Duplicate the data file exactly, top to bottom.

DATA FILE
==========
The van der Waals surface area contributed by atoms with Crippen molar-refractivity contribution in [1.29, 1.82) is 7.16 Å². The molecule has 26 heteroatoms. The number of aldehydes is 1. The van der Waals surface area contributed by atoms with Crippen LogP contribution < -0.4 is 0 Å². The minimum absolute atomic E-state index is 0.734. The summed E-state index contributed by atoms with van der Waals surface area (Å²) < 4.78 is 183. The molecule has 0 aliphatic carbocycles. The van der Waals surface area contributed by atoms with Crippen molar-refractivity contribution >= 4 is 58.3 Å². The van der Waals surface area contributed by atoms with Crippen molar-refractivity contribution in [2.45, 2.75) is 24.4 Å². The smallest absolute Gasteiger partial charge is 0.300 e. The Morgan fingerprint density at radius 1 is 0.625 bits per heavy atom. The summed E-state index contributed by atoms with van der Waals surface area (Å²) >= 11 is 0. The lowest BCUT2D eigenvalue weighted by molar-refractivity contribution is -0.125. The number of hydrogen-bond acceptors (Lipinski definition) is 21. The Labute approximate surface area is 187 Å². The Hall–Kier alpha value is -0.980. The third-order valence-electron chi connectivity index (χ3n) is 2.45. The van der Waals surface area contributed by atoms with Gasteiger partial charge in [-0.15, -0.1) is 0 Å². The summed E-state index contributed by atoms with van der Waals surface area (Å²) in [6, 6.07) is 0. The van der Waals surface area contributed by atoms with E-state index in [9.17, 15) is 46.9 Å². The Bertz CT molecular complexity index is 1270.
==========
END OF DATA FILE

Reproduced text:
The van der Waals surface area contributed by atoms with Crippen molar-refractivity contribution in [1.29, 1.82) is 7.16 Å². The molecule has 26 heteroatoms. The number of aldehydes is 1. The van der Waals surface area contributed by atoms with Crippen LogP contribution < -0.4 is 0 Å². The minimum absolute atomic E-state index is 0.734. The summed E-state index contributed by atoms with van der Waals surface area (Å²) < 4.78 is 183. The molecule has 0 aliphatic carbocycles. The van der Waals surface area contributed by atoms with Crippen molar-refractivity contribution >= 4 is 58.3 Å². The van der Waals surface area contributed by atoms with Crippen molar-refractivity contribution in [2.45, 2.75) is 24.4 Å². The smallest absolute Gasteiger partial charge is 0.300 e. The Morgan fingerprint density at radius 1 is 0.625 bits per heavy atom. The summed E-state index contributed by atoms with van der Waals surface area (Å²) >= 11 is 0. The lowest BCUT2D eigenvalue weighted by molar-refractivity contribution is -0.125. The number of hydrogen-bond acceptors (Lipinski definition) is 21. The Labute approximate surface area is 187 Å². The Hall–Kier alpha value is -0.980. The third-order valence-electron chi connectivity index (χ3n) is 2.45. The van der Waals surface area contributed by atoms with Gasteiger partial charge in [-0.15, -0.1) is 0 Å². The summed E-state index contributed by atoms with van der Waals surface area (Å²) in [6, 6.07) is 0. The van der Waals surface area contributed by atoms with E-state index in [9.17, 15) is 46.9 Å². The Bertz CT molecular complexity index is 1270.